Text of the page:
The Tampa Bay Buccaneers officially signed Tom Brady to on Friday, with every single penny of that $50 million being guaranteed. The agreement also came with a full no-trade clause. Brady can even earn more money in incentives, which is all fantastic news for Tom Brady, but I'm not sure it's great news for Tampa Bay.
Brady might be the greatest quarterback in NFL history. If he isn't, he's at least in the top three. He was also incredibly generous during his 20 seasons with the New England Patriots while winning six Super Bowls. Brady routinely reworked his contract and accepted less money than he was worth to help ensure that the Patriots could continue surrounding him with a competitive roster. Now the Bucs are going to foot the bill for the money Brady didn't get when he deserved it at a time when he's unlikely to live up to the price tag.
While Brady might be the greatest, he is not immune to time, and while he has yet to fall off a cliff performance-wise, he has started to show the signs that the time is coming when he will. Even for an athlete as renowned for taking care of himself as Brady is, the end will come eventually. When we consider that Brady will be 43 years old when the next NFL season begins (fingers crossed!), betting on sooner rather than later is the smarter play.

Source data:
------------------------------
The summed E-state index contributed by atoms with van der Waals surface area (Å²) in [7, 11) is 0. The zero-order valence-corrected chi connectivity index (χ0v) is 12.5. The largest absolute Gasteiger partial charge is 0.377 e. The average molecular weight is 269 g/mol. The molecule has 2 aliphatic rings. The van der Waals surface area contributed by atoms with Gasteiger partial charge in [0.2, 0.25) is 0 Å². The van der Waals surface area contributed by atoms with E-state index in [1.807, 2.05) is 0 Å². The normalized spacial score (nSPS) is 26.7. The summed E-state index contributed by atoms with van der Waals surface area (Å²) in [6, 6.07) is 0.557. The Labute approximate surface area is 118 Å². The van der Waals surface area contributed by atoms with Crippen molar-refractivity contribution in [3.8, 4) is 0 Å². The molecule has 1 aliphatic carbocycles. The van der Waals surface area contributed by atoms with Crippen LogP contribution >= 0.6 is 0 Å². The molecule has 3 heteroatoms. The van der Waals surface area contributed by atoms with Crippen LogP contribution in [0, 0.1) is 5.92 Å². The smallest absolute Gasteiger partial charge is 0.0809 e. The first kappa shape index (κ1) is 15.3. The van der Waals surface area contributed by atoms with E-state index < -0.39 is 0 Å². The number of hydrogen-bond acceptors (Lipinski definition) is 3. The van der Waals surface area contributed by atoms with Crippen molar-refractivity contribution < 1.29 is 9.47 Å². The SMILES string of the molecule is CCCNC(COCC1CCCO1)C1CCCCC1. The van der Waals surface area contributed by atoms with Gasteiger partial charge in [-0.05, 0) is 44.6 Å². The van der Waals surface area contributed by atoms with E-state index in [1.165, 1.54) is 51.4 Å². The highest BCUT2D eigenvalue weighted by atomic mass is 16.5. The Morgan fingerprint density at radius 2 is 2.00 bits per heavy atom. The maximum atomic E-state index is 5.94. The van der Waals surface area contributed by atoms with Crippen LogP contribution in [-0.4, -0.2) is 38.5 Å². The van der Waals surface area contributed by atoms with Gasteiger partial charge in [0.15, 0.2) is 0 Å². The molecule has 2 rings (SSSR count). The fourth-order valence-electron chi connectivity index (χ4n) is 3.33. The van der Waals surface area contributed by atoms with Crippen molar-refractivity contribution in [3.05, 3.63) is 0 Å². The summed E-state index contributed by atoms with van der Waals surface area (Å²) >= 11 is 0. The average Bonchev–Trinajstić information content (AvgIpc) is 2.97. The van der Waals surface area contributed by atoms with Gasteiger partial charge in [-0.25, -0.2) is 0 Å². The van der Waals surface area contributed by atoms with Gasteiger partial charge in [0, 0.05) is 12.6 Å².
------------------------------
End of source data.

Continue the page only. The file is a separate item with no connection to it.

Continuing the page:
Before we even get to Brady, let's take a look at the NFL quarterbacks who have played in the league at the age of 43 or older. All in all, since 1920, there have been six NFL seasons played by QBs at 43 or older. Those six seasons are split between four players: Vinny Testaverde, Warren Moon, Steve DeBerg and Doug Flutie. Of those four, only Testaverde and Moon played in two separate seasons, with Testaverde's career coming to an end after the 2007 season when he was 44 and Moon hanging his cleats up following the 2000 season at 44.
Of the six individual seasons between the four quarterbacks, none of them started more than six games in a single season. They were mostly hanging on as backups, but Testaverde was forced to start six games for the Panthers in 2007. He completed 54.7 percent of his passes for 952 yards while throwing five touchdowns and six interceptions. He averaged 5.53 yards per attempt and 4.55 adjusted yards per attempt.
Only DeBerg and Moon are the other two to start a game at the age of 43 or older. Here's a table that shows how these four fared in the NFL from the age of 43 and up.
Not exactly promising! Of course, while Warren Moon is a Hall of Famer, none of the other QBs on the list can hold a candle to the career of Brady. So it's reasonable to expect that TB12 will perform better than any of them. The problem is that's a low bar to clear, and signs suggest that Brady might not be much more than an average QB during his two seasons with Tampa.
Let's look at Brady's numbers over the past five seasons. You should notice a trend in his performance.